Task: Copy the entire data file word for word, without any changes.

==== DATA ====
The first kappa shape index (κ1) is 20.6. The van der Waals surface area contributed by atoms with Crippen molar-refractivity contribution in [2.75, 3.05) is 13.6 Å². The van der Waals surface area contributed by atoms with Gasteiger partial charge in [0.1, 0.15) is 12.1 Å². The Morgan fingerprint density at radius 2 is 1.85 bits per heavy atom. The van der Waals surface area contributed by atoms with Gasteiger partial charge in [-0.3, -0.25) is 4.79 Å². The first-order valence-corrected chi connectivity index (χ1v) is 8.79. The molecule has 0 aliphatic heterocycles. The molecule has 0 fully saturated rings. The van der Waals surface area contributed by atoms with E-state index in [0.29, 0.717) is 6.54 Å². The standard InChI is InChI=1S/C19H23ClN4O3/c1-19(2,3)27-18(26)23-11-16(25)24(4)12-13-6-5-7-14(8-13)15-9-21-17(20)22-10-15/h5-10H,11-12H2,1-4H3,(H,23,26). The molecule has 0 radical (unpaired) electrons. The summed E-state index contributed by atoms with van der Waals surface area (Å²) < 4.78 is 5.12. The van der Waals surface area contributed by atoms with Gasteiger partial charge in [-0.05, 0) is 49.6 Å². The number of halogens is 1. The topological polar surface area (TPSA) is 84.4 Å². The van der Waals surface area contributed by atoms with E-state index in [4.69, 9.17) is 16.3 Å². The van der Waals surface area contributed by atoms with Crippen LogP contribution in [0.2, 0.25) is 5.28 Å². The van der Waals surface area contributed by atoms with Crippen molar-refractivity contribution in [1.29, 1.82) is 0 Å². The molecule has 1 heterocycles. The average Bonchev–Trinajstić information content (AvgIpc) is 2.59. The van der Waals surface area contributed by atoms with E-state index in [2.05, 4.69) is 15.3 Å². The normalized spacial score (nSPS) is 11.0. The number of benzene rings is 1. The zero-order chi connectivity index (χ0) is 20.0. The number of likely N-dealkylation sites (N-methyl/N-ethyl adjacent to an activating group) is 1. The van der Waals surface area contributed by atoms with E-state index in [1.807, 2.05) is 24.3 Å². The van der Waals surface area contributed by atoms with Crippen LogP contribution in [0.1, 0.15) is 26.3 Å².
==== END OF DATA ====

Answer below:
The first kappa shape index (κ1) is 20.6. The van der Waals surface area contributed by atoms with Crippen molar-refractivity contribution in [2.75, 3.05) is 13.6 Å². The van der Waals surface area contributed by atoms with Gasteiger partial charge in [0.1, 0.15) is 12.1 Å². The Morgan fingerprint density at radius 2 is 1.85 bits per heavy atom. The van der Waals surface area contributed by atoms with Gasteiger partial charge in [-0.3, -0.25) is 4.79 Å². The first-order valence-corrected chi connectivity index (χ1v) is 8.79. The molecule has 0 aliphatic heterocycles. The molecule has 0 fully saturated rings. The van der Waals surface area contributed by atoms with E-state index in [0.29, 0.717) is 6.54 Å². The standard InChI is InChI=1S/C19H23ClN4O3/c1-19(2,3)27-18(26)23-11-16(25)24(4)12-13-6-5-7-14(8-13)15-9-21-17(20)22-10-15/h5-10H,11-12H2,1-4H3,(H,23,26). The molecule has 0 radical (unpaired) electrons. The summed E-state index contributed by atoms with van der Waals surface area (Å²) < 4.78 is 5.12. The van der Waals surface area contributed by atoms with Gasteiger partial charge in [-0.05, 0) is 49.6 Å². The number of halogens is 1. The topological polar surface area (TPSA) is 84.4 Å². The van der Waals surface area contributed by atoms with E-state index in [4.69, 9.17) is 16.3 Å². The van der Waals surface area contributed by atoms with Crippen LogP contribution in [0.2, 0.25) is 5.28 Å². The van der Waals surface area contributed by atoms with Crippen molar-refractivity contribution in [1.29, 1.82) is 0 Å². The molecule has 1 heterocycles. The average Bonchev–Trinajstić information content (AvgIpc) is 2.59. The van der Waals surface area contributed by atoms with E-state index in [2.05, 4.69) is 15.3 Å². The normalized spacial score (nSPS) is 11.0. The number of benzene rings is 1. The zero-order chi connectivity index (χ0) is 20.0. The number of likely N-dealkylation sites (N-methyl/N-ethyl adjacent to an activating group) is 1. The van der Waals surface area contributed by atoms with E-state index in [1.807, 2.05) is 24.3 Å². The van der Waals surface area contributed by atoms with Crippen LogP contribution in [0.1, 0.15) is 26.3 Å².